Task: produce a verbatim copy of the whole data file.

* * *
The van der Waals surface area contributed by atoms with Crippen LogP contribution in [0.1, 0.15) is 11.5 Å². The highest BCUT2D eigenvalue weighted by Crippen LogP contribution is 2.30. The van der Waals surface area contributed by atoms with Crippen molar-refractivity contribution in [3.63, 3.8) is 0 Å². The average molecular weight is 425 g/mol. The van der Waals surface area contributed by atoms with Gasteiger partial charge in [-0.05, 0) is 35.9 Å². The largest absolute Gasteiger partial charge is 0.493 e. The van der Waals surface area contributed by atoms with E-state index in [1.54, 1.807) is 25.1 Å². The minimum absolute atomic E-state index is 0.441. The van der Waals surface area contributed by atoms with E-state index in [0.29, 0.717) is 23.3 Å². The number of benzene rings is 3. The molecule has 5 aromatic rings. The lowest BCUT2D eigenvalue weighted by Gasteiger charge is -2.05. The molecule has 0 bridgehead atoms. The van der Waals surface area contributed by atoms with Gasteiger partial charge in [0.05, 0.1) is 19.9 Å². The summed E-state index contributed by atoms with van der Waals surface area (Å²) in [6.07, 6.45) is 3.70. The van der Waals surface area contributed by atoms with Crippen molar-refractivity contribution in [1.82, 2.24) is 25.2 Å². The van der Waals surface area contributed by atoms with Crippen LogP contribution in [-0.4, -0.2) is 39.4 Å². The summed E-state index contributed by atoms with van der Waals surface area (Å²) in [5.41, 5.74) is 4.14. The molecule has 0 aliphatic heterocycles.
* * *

The van der Waals surface area contributed by atoms with Crippen LogP contribution in [0.1, 0.15) is 11.5 Å². The highest BCUT2D eigenvalue weighted by Crippen LogP contribution is 2.30. The van der Waals surface area contributed by atoms with Crippen molar-refractivity contribution in [3.63, 3.8) is 0 Å². The average molecular weight is 425 g/mol. The van der Waals surface area contributed by atoms with Gasteiger partial charge in [-0.05, 0) is 35.9 Å². The largest absolute Gasteiger partial charge is 0.493 e. The van der Waals surface area contributed by atoms with E-state index in [1.54, 1.807) is 25.1 Å². The minimum absolute atomic E-state index is 0.441. The van der Waals surface area contributed by atoms with E-state index in [0.29, 0.717) is 23.3 Å². The number of benzene rings is 3. The molecule has 5 aromatic rings. The lowest BCUT2D eigenvalue weighted by Gasteiger charge is -2.05. The molecule has 0 bridgehead atoms. The van der Waals surface area contributed by atoms with Gasteiger partial charge in [0.05, 0.1) is 19.9 Å². The summed E-state index contributed by atoms with van der Waals surface area (Å²) in [6.07, 6.45) is 3.70. The van der Waals surface area contributed by atoms with Crippen molar-refractivity contribution in [1.82, 2.24) is 25.2 Å². The van der Waals surface area contributed by atoms with Crippen LogP contribution in [-0.4, -0.2) is 39.4 Å². The summed E-state index contributed by atoms with van der Waals surface area (Å²) in [5.41, 5.74) is 4.14. The molecule has 0 aliphatic heterocycles.